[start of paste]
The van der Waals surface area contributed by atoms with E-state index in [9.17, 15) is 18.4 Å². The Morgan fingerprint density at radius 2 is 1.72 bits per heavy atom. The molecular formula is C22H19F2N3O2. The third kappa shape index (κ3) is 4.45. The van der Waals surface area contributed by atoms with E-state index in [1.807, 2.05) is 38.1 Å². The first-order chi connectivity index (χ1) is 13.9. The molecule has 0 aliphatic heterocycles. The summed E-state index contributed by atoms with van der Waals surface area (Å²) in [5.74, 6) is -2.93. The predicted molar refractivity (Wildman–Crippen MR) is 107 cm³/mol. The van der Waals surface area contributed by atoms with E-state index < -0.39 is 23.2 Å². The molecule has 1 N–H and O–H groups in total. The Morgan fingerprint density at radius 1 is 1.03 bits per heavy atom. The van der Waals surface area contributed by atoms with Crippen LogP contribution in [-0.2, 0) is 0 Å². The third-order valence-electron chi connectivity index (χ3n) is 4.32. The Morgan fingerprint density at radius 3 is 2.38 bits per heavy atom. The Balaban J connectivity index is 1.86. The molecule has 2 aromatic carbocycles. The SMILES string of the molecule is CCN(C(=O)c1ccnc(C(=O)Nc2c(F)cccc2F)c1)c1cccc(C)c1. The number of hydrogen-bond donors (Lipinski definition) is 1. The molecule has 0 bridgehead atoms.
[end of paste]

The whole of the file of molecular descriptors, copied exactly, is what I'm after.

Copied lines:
The van der Waals surface area contributed by atoms with E-state index in [9.17, 15) is 18.4 Å². The Morgan fingerprint density at radius 2 is 1.72 bits per heavy atom. The molecular formula is C22H19F2N3O2. The third kappa shape index (κ3) is 4.45. The van der Waals surface area contributed by atoms with E-state index in [1.807, 2.05) is 38.1 Å². The first-order chi connectivity index (χ1) is 13.9. The molecule has 0 aliphatic heterocycles. The summed E-state index contributed by atoms with van der Waals surface area (Å²) in [5.74, 6) is -2.93. The predicted molar refractivity (Wildman–Crippen MR) is 107 cm³/mol. The van der Waals surface area contributed by atoms with E-state index < -0.39 is 23.2 Å². The molecule has 1 N–H and O–H groups in total. The Morgan fingerprint density at radius 1 is 1.03 bits per heavy atom. The van der Waals surface area contributed by atoms with Crippen LogP contribution in [-0.2, 0) is 0 Å². The third-order valence-electron chi connectivity index (χ3n) is 4.32. The Morgan fingerprint density at radius 3 is 2.38 bits per heavy atom. The Balaban J connectivity index is 1.86. The molecule has 2 aromatic carbocycles. The SMILES string of the molecule is CCN(C(=O)c1ccnc(C(=O)Nc2c(F)cccc2F)c1)c1cccc(C)c1. The number of hydrogen-bond donors (Lipinski definition) is 1. The molecule has 0 bridgehead atoms.